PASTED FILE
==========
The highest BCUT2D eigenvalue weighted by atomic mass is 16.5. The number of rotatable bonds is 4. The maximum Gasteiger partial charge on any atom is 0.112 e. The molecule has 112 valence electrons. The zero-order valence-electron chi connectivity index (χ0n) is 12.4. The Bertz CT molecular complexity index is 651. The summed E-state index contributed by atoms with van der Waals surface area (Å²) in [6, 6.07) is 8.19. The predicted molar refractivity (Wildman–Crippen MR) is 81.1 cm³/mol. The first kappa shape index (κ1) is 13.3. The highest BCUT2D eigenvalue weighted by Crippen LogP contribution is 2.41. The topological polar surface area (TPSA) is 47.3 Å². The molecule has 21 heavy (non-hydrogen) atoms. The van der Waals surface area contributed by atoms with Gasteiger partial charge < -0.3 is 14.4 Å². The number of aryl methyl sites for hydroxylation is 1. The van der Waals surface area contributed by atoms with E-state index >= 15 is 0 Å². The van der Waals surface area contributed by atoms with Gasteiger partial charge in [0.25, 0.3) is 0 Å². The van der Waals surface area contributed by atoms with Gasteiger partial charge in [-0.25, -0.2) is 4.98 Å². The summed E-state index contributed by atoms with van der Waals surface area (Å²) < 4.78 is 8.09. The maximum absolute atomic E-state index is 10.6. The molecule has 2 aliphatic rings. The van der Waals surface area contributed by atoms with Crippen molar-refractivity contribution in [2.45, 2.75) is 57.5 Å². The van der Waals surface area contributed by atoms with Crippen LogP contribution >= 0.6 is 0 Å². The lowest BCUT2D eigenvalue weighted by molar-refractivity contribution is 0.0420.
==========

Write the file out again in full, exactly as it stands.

The highest BCUT2D eigenvalue weighted by atomic mass is 16.5. The number of rotatable bonds is 4. The maximum Gasteiger partial charge on any atom is 0.112 e. The molecule has 112 valence electrons. The zero-order valence-electron chi connectivity index (χ0n) is 12.4. The Bertz CT molecular complexity index is 651. The summed E-state index contributed by atoms with van der Waals surface area (Å²) in [6, 6.07) is 8.19. The predicted molar refractivity (Wildman–Crippen MR) is 81.1 cm³/mol. The first kappa shape index (κ1) is 13.3. The highest BCUT2D eigenvalue weighted by Crippen LogP contribution is 2.41. The topological polar surface area (TPSA) is 47.3 Å². The molecule has 21 heavy (non-hydrogen) atoms. The van der Waals surface area contributed by atoms with Gasteiger partial charge < -0.3 is 14.4 Å². The number of aryl methyl sites for hydroxylation is 1. The van der Waals surface area contributed by atoms with E-state index >= 15 is 0 Å². The van der Waals surface area contributed by atoms with Gasteiger partial charge in [0.25, 0.3) is 0 Å². The van der Waals surface area contributed by atoms with Gasteiger partial charge in [-0.25, -0.2) is 4.98 Å². The summed E-state index contributed by atoms with van der Waals surface area (Å²) < 4.78 is 8.09. The maximum absolute atomic E-state index is 10.6. The molecule has 2 aliphatic rings. The van der Waals surface area contributed by atoms with Crippen molar-refractivity contribution in [2.45, 2.75) is 57.5 Å². The van der Waals surface area contributed by atoms with Crippen LogP contribution >= 0.6 is 0 Å². The lowest BCUT2D eigenvalue weighted by molar-refractivity contribution is 0.0420.